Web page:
“While I can only speak for myself, I have shed a lot of tears over the last few days. It wasn’t just from pain; I just felt so many emotions at this event. There was joy over the reconciliation and also sadness for the women who we lost because of violence. There was also a lot of compassion when you could see all of the love that these men had and all of their feelings (on display),” said Wabano.

According to Rabbitskin, reading the apology was a liberating experience as he said it was as though he had held on to so much bitterness in the past. With this event it was time to let it go.

“Even with just my silence over these many years, even though I had not done anything physically to a woman in many years, it felt like I was still participating in the violence because I wasn’t standing up with these women. I wanted to have this apology and so this has liberated me,” confessed Rabbitskin.

At the same time, he said this act was a means for the men to reclaim their roles as protectors and providers.

While these men and women had the opportunity to feast and celebrate the event together, this AGA gave them the opportunity to launch a special project aimed at reducing violence in the communities in the future.

The project’s goal is to reduce violence in high-risk neighbourhoods within the communities of Mistissini, Chisasibi and Whapmagoostui and it will be carried out in conjunction with the CRA Department of Justice.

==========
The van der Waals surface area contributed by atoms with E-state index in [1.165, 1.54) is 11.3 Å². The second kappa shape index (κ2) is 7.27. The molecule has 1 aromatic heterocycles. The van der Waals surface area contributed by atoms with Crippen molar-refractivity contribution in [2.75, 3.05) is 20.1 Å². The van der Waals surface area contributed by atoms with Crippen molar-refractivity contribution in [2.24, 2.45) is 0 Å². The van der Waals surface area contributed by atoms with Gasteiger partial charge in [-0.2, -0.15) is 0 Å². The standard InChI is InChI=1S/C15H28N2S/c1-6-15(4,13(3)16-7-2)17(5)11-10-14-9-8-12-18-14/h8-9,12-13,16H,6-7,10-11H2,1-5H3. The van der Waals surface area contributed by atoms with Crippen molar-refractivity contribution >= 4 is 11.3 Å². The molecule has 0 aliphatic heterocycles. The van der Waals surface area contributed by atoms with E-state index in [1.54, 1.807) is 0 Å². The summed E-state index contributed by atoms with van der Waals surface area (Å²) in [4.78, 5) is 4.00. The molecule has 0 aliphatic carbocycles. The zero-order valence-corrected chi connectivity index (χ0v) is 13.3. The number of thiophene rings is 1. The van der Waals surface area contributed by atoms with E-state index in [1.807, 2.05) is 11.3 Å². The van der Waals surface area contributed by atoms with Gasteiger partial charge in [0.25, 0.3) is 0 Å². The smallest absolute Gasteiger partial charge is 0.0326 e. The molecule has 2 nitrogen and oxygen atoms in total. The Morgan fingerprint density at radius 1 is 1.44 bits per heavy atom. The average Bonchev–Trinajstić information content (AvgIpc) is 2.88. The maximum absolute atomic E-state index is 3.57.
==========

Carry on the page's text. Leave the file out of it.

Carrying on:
“We are launching this project with them to develop a program that we will be able to use in the three communities and then from there, carry it out in the other communities in Eeyou Istchee,” said Wabano.


There were a wide variety of other issues addressed at the three-day event. According to Wabano, one of the most notable ones was the current lack of support for families with special-needs children.

“This issue was brought forth by the parent of a child with special needs, talking about the lack of resources and support available in the communities. We know that there are various organizations that work with children with special needs. And so what we learned is that they would like CWEIA to address this and advocate for the betterment of the lives of our children,” said Wabano.

Another focus is to develop a charter for the children of the Cree Nation as a means of protecting them and creating a guarantee to keep them on Cree land. Ottawa-based Cree lawyer Arlene Faries is researching ways to create and implement the initiative.

Other issues at the AGA included ways to support single-parent families, promoting Abby Masty’s Dream Foundation and how to carry out the message of the event’s keynote speaker, Washa Sibi Elder Emma Mapachee, who spoke about the power of forgiveness.

The women also had the pleasure of enjoying a fashion show put on by Whapmagoostui fashion designer Rachel Kawapit, creator of RK Creeations.

Cree creations designed for the Cree world were modeled by Cree delegates, including parkas, mitts and mukluks.

“I had a wonderful time,” Wabano concluded. “The host community of Mistissini showed great hospitality and kept our savouring mouths craving for more delicious food that was prepared by local caterers. I look forward to the seventh Annual General Assembly, which will be in partnership with the Local Women’s Association of Whapmagoostui.”